The following months were hard. My mom’s physical healing was slow. Emotional healing was even slower. I remember the memorial service. I sat as close to my mom as I could. I remember about a week after my mom was back home from the hospital, another little boy was born in our church. A little boy with red hair. I remember that little boy’s mother placing her baby in my mother’s arms and I watched as my mother openly grieved and received comfort from the ladies surrounding her. I remember the gifts that people sent. Some sent the gifts they had already purchased or made before there was any hint of trouble. And some sent gifts that were made specifically for the little brother in heaven. A bib with his name. A Precious Moments angel – a little boy with a paper airplane. A beautiful blue and yellow silk flower arrangement that wouldn’t whither.
The following spring, my dad brought home an Easter lily for my mom. They gathered all of us in the living room and explained that we would be taking this lily to the graveside on Easter morning. Why? Because it was on Easter morning that we remember how Christ conquered death and gave us hope.
Watching my parents grieve made a profound impact on me as a child. And that impact has stuck with me. I remember that Easter morning. I remember standing in the cemetery again with my family all around. Again, my parents were weeping. Again, it was cold and the colors are vivid in my mind. But this time, all their words began to make sense. This time, I began to understand why my parents grieved the way they did. Their grief was so deep, so open, so raw that as a child it scared me. But their faith never wavered. It never faltered. I think that is part of why they were able to grieve so well. They had a security in Christ underneath their pain. And that Easter morning, I began to realize the “realness” of the gospel story. We went to church that day with tear-stained faces and hopeful hearts.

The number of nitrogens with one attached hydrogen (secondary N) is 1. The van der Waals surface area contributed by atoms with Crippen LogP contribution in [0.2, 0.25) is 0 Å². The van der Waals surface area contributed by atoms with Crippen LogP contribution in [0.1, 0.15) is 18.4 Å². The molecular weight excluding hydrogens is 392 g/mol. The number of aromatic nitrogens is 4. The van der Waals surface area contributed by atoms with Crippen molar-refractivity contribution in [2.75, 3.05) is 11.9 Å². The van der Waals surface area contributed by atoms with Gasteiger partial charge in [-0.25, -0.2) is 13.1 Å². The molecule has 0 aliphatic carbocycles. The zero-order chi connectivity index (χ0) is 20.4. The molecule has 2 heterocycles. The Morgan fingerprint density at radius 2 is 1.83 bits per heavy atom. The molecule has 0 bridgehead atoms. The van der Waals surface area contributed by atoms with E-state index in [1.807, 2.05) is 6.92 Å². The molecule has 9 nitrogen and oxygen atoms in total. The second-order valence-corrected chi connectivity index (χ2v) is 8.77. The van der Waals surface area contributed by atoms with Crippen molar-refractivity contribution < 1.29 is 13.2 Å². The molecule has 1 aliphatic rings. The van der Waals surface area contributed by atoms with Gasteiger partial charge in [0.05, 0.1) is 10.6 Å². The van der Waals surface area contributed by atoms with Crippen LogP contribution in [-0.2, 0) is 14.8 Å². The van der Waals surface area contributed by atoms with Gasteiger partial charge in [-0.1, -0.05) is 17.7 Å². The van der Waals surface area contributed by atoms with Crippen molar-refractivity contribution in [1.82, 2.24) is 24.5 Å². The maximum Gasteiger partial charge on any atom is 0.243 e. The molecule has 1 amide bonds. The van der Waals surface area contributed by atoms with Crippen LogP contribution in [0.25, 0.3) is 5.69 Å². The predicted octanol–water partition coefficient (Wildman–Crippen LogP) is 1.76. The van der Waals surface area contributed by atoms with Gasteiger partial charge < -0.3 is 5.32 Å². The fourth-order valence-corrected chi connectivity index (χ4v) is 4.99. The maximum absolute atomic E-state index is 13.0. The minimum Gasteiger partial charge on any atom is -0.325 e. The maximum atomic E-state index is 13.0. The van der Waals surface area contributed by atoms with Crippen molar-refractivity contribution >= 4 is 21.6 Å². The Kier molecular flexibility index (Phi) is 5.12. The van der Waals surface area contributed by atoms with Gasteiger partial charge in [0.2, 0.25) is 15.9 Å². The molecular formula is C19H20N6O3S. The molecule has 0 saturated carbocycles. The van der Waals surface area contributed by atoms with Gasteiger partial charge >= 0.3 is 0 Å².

And that is why, every spring, when the scent of Easter lilies catches me off-guard once again … that is why I smile through my sudden tears. I can embrace those memories with a kind of deep joy. A deep thankfulness for parents that allowed God to shine through their extreme pain and demonstrate His hope to me – and countless others. These memories from my childhood were the number one thing that drew me to find my answers in God’s Word instead of in the world when I had questions as a young adult. I couldn’t walk away from that kind of hope. That kind of peace. I knew that the answers had to lie within this faith. This relationship with God.
And every springtime, I am given a sweet reassurance. A sweet reminder of the hope we have in Christ. A reminder in the form of a flower. Easter lilies.